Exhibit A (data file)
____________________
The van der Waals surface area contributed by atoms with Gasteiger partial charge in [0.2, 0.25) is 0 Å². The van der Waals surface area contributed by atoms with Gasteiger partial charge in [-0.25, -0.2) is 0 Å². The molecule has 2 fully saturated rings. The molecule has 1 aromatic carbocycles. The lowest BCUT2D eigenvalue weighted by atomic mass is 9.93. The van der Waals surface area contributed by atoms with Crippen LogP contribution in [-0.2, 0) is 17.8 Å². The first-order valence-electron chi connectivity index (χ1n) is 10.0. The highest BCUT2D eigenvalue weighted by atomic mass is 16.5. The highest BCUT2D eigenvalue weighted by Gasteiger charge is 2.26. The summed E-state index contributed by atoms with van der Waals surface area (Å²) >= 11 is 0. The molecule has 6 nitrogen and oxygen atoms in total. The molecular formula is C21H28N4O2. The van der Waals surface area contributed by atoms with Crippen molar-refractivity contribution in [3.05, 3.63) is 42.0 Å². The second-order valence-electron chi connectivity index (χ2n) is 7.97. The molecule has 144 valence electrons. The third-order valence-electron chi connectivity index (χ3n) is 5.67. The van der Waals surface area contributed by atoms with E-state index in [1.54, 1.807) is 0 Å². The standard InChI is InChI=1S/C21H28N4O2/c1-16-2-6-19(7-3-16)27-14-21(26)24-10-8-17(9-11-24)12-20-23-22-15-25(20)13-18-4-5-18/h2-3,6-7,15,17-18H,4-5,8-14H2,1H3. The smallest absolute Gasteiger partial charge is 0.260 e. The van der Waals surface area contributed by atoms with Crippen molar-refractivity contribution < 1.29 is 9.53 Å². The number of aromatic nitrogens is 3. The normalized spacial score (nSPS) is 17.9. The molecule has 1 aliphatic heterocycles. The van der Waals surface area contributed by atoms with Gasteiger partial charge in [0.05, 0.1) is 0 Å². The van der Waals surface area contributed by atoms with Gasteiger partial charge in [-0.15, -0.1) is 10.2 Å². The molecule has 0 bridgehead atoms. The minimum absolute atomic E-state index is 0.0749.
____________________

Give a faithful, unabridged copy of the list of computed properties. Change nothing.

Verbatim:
The van der Waals surface area contributed by atoms with Gasteiger partial charge in [0.2, 0.25) is 0 Å². The van der Waals surface area contributed by atoms with Gasteiger partial charge in [-0.25, -0.2) is 0 Å². The molecule has 2 fully saturated rings. The molecule has 1 aromatic carbocycles. The lowest BCUT2D eigenvalue weighted by atomic mass is 9.93. The van der Waals surface area contributed by atoms with Crippen LogP contribution in [-0.2, 0) is 17.8 Å². The first-order valence-electron chi connectivity index (χ1n) is 10.0. The highest BCUT2D eigenvalue weighted by atomic mass is 16.5. The highest BCUT2D eigenvalue weighted by Gasteiger charge is 2.26. The summed E-state index contributed by atoms with van der Waals surface area (Å²) >= 11 is 0. The molecule has 6 nitrogen and oxygen atoms in total. The molecular formula is C21H28N4O2. The van der Waals surface area contributed by atoms with Crippen molar-refractivity contribution in [3.05, 3.63) is 42.0 Å². The second-order valence-electron chi connectivity index (χ2n) is 7.97. The molecule has 144 valence electrons. The third-order valence-electron chi connectivity index (χ3n) is 5.67. The van der Waals surface area contributed by atoms with E-state index in [1.54, 1.807) is 0 Å². The standard InChI is InChI=1S/C21H28N4O2/c1-16-2-6-19(7-3-16)27-14-21(26)24-10-8-17(9-11-24)12-20-23-22-15-25(20)13-18-4-5-18/h2-3,6-7,15,17-18H,4-5,8-14H2,1H3. The smallest absolute Gasteiger partial charge is 0.260 e. The van der Waals surface area contributed by atoms with Crippen molar-refractivity contribution < 1.29 is 9.53 Å². The number of aromatic nitrogens is 3. The normalized spacial score (nSPS) is 17.9. The molecule has 1 aliphatic heterocycles. The van der Waals surface area contributed by atoms with Gasteiger partial charge in [0.05, 0.1) is 0 Å². The van der Waals surface area contributed by atoms with Gasteiger partial charge in [-0.15, -0.1) is 10.2 Å². The molecule has 0 bridgehead atoms. The minimum absolute atomic E-state index is 0.0749.